by Jim Fetzer
Imagine the benefits that would be derived from a dictionary in which the words were improperly defined, whether that occurred accidentally or not. And similar considerations apply to encyclopedias.–The author
Having encountered the abuse of Wikipeida for political purposes both in relation to the entry for Scholars for 9/11 Truth, “Wikipedia as a 9/11 disinformation op”, and in relation to my own biographical entry, “James H. Fetzer — Wikipedia NOT”, I suppose I should not have been surprised.
When it turned to the latest version of my entry–which has been revised several times–I was rather astonished that it had been cut by more than half and what remained was decidedly slanted to make me out to be an anti-Semitic conspiracy theorist, just as the ADL had done with Alan Sabrosky, Gordon Duff, Kevin Barrett and me.
I had found that attack especially ironic, since it cites passages from an article of mine, “Is 9/11 research ‘anti-Semitic’?”, in which I demonstrate that 9/11 theories implicating Israel are not anti-Semitic, a theme on which I have expanded in a more recent article, “Anti-anti-Semitism and the search for historical truth”:
But of course challenging the role of dual-citizens in policy-forming or decision-making positions because who knows whether their loyalty to the United States might be outweighed by their loyalty to the other state becomes, in the hands of Wikipedia, “Anti-Defamation League has critized Fetzer for allegedly focusing on “American government officials of Jewish background”. But to be Jewish is not to be a citizen of another nation, which makes this a gross distortion.
The Academic Freedom Conference of 26 April 2014
The change in tenor between the entry of 17 April 2014, which is presented below, and of 31 May 2014, which follows, is so blatant and extensive that it has caused me to reflect upon what could have caused this major revision, where my best guess is that it was precipitated by my participation in the conference, “Academic Freedom: Are there limits to inquiry?”, using JFK, 9/11 and the Holocaust as examples. It just happened to be held in Champaign-Urbana, IL, on 26 April 2014.
I both organized the conference with Stephen Francis and served as its moderator. But the crucial reason for trashing me now and making massive revisions to my entry–which underwent an earlier revision, as I have explained above, but not on the order of this one–has to be what I had to say, not about JFK and 9/11, especially (even though I have emphasized Israeli complicity in the events of 9/11), but what I said about the Holocaust, which the American public needs to know:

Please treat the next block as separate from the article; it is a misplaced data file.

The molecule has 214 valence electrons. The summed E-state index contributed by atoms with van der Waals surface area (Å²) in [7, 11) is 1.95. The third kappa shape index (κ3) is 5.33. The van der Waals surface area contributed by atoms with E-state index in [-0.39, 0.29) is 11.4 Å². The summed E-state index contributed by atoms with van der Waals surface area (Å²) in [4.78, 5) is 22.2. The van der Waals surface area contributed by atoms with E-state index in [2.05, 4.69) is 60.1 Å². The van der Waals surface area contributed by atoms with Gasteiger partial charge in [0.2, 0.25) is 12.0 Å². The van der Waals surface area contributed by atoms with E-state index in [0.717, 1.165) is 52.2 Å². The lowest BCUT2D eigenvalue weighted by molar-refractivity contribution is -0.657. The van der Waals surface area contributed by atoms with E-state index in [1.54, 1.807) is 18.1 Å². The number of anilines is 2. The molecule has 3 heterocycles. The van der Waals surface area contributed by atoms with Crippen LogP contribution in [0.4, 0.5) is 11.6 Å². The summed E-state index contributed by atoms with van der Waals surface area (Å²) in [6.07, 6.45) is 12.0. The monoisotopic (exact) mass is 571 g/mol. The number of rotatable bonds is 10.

Click here: James H. Fetzer, “Are there limits to inquiry? JFK, 9/11 and the Holocaust” (26 April 2014)
The decimation of my entry–apart from the summary of my academic contributions–was both savage and painstaking in ways one might expect if Wikipedia were a Zionist disinformation operation. I am no longer a “noted philosopher of science and leading conspiracy theorist” but now merely “a philosopher of science and conspiracy theorists”, where my research on 9/11, especially, where my “allegations and speculations [on 9/11] have drawn strong criticism.”.
Wikipedia entry of 31 May 2014
The first crucial point that should be understood is that Wikipedia eschews references to original sources. That is quite remarkable in itself, since any professional scholar can confirm that serious research has to be based on original sources. The benefit of relying upon secondary or even tertiary sources is that Wikipedia can pick and choose between those who comment on a subject to support its preferred depiction and reject complaints that they are ignoring the best sources.
There is a nice smear at the end, which is intended to tarnish my reputation, claiming that the University of Minnesota asserting I have claimed “a false association between my views and those of the university”. But if you trace the alleged source, no such claim is made; and the university has made no effort to rein me in. And for good reason: only administrators speak for institution. Faculty neverspeak for their institutions, which makes this a clever misrepresentation.
The presentation of my conspiracy claims is contracted to the point of virtual unintelligibility. (Compare this with the extended discussion in the earlier version of my entry, where JFK, 9/11 and Wellstone are accorded their own sections.) And the attack focusing on my earliest article in VT about Sandy Hook completely disregards a dozen subsequent ones, which explain that the evidence substantiates that no children actually died and it was an elaborate gun-control hoax.
Indeed, the earliest reports were consistent with a Mossad attack, including what appeared to have been a three-man team that was arrested but whose names were never released and reports of a van traveling to Greenwich Village to a Mossad safe-house, where Gordon Duff, Mike Harris and I believed at the time that this had been their handiwork. The failure to report my later work illustrates the fallacy of only citing evidence in your favor and simply ignoring the rest.
This is known as “special pleading”, which is a common practice among used-car salesmen, politicians and disinformation operators. Notice the novel insistence that “mainstream views” be taken into account, as if public interest in “conspiracy theorists” did not derive from their divergence from mainstream views. So not only are Wiki editors having free reign by citing secondary sources in preference to primary but they can also assail their targets as being “out of step” with the mainstream media. Unreal!
Wikipedia entry of 17 April 2014
What is most revealing, however, is the drastic revision of the discussion of my conspiracy research, which was gutted from the version that appeared as recently as 17 April 2014, but where the precipitating event for these massive changes appears to have been the Academic Freedom Conference, which was held on 26 April 2014. This is the kind of swift and massive retribution we might expert from the God of the Old Testament, who takes no prisoners. Consider the following:
In the latest version, of course, I am no longer “a noted philosopher of science and a leading conspiracy theorist”, but simply someone who, in the early 1990s, “began promoting JFK assassination conspiracy theories” and subsequently conspiracy theories about 9/11 and Wellstone. The fact that I created a research group consisting of the most highly qualified individuals to very study the death of JFK, which led to three classic collections of expert studies, is not even mentioned much less discussed.